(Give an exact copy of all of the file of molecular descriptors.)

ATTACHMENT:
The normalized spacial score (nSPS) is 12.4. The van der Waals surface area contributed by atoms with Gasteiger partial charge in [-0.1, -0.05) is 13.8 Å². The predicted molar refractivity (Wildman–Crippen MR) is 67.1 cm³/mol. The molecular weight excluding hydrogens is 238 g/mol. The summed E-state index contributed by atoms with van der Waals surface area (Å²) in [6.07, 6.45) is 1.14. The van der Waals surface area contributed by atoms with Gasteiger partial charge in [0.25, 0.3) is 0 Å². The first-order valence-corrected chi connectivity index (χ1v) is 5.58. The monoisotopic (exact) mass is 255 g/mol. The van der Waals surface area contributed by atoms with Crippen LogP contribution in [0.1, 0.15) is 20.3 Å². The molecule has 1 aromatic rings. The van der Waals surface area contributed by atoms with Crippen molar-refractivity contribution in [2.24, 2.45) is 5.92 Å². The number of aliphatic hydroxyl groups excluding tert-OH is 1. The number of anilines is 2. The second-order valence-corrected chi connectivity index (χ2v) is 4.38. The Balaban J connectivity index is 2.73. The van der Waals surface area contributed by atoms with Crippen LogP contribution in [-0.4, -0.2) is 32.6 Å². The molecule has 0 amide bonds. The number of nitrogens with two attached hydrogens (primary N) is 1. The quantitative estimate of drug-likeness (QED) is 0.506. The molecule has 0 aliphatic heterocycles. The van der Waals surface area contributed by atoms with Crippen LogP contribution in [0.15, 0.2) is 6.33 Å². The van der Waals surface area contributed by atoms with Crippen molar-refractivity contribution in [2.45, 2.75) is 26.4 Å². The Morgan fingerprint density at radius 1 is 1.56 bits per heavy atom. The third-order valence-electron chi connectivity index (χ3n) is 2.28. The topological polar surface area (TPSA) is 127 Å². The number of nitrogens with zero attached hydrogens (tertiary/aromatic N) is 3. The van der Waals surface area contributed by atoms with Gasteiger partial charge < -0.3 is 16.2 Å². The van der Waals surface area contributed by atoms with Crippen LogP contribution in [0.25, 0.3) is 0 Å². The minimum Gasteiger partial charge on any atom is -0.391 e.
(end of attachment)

The normalized spacial score (nSPS) is 12.4. The van der Waals surface area contributed by atoms with Gasteiger partial charge in [-0.1, -0.05) is 13.8 Å². The predicted molar refractivity (Wildman–Crippen MR) is 67.1 cm³/mol. The molecular weight excluding hydrogens is 238 g/mol. The summed E-state index contributed by atoms with van der Waals surface area (Å²) in [6.07, 6.45) is 1.14. The van der Waals surface area contributed by atoms with Gasteiger partial charge in [0.25, 0.3) is 0 Å². The first-order valence-corrected chi connectivity index (χ1v) is 5.58. The monoisotopic (exact) mass is 255 g/mol. The van der Waals surface area contributed by atoms with Crippen LogP contribution in [0.1, 0.15) is 20.3 Å². The molecule has 1 aromatic rings. The van der Waals surface area contributed by atoms with Crippen molar-refractivity contribution in [2.24, 2.45) is 5.92 Å². The number of aliphatic hydroxyl groups excluding tert-OH is 1. The number of anilines is 2. The second-order valence-corrected chi connectivity index (χ2v) is 4.38. The Balaban J connectivity index is 2.73. The van der Waals surface area contributed by atoms with Crippen LogP contribution in [-0.4, -0.2) is 32.6 Å². The molecule has 0 amide bonds. The number of nitrogens with two attached hydrogens (primary N) is 1. The quantitative estimate of drug-likeness (QED) is 0.506. The molecule has 0 aliphatic heterocycles. The van der Waals surface area contributed by atoms with Crippen LogP contribution in [0.15, 0.2) is 6.33 Å². The van der Waals surface area contributed by atoms with Crippen molar-refractivity contribution in [2.45, 2.75) is 26.4 Å². The Morgan fingerprint density at radius 1 is 1.56 bits per heavy atom. The third-order valence-electron chi connectivity index (χ3n) is 2.28. The topological polar surface area (TPSA) is 127 Å². The number of nitrogens with zero attached hydrogens (tertiary/aromatic N) is 3. The van der Waals surface area contributed by atoms with Gasteiger partial charge < -0.3 is 16.2 Å². The van der Waals surface area contributed by atoms with Crippen LogP contribution in [0.25, 0.3) is 0 Å². The minimum Gasteiger partial charge on any atom is -0.391 e.